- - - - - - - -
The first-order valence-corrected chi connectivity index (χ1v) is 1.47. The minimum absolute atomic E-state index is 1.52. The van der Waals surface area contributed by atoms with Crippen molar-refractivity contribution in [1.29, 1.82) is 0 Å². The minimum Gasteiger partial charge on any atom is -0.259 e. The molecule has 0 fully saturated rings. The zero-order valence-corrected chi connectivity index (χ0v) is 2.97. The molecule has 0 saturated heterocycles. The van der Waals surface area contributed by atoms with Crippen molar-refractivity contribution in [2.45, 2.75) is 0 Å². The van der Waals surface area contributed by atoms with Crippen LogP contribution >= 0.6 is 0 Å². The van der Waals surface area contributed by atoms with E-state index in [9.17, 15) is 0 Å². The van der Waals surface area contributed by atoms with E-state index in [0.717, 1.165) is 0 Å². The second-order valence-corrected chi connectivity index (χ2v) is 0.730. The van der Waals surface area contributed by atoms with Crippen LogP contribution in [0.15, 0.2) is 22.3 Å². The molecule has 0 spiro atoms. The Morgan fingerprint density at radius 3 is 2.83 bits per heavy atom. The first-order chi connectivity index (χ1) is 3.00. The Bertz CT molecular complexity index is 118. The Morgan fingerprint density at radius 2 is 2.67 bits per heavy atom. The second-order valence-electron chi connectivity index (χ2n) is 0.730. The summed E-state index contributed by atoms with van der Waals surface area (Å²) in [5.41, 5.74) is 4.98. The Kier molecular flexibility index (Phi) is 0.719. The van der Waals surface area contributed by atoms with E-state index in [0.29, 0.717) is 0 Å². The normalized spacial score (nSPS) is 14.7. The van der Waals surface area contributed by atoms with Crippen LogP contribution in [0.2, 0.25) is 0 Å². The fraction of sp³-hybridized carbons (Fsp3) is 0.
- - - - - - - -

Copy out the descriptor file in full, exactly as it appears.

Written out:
The first-order valence-corrected chi connectivity index (χ1v) is 1.47. The minimum absolute atomic E-state index is 1.52. The van der Waals surface area contributed by atoms with Crippen molar-refractivity contribution in [1.29, 1.82) is 0 Å². The minimum Gasteiger partial charge on any atom is -0.259 e. The molecule has 0 fully saturated rings. The zero-order valence-corrected chi connectivity index (χ0v) is 2.97. The molecule has 0 saturated heterocycles. The van der Waals surface area contributed by atoms with Crippen molar-refractivity contribution in [2.45, 2.75) is 0 Å². The van der Waals surface area contributed by atoms with Crippen LogP contribution >= 0.6 is 0 Å². The van der Waals surface area contributed by atoms with E-state index in [9.17, 15) is 0 Å². The van der Waals surface area contributed by atoms with E-state index in [0.717, 1.165) is 0 Å². The second-order valence-corrected chi connectivity index (χ2v) is 0.730. The van der Waals surface area contributed by atoms with Crippen LogP contribution in [0.15, 0.2) is 22.3 Å². The molecule has 0 spiro atoms. The Morgan fingerprint density at radius 3 is 2.83 bits per heavy atom. The first-order chi connectivity index (χ1) is 3.00. The Bertz CT molecular complexity index is 118. The Morgan fingerprint density at radius 2 is 2.67 bits per heavy atom. The second-order valence-electron chi connectivity index (χ2n) is 0.730. The summed E-state index contributed by atoms with van der Waals surface area (Å²) in [5.41, 5.74) is 4.98. The Kier molecular flexibility index (Phi) is 0.719. The van der Waals surface area contributed by atoms with E-state index in [0.29, 0.717) is 0 Å². The normalized spacial score (nSPS) is 14.7. The van der Waals surface area contributed by atoms with Crippen LogP contribution in [0.2, 0.25) is 0 Å². The fraction of sp³-hybridized carbons (Fsp3) is 0.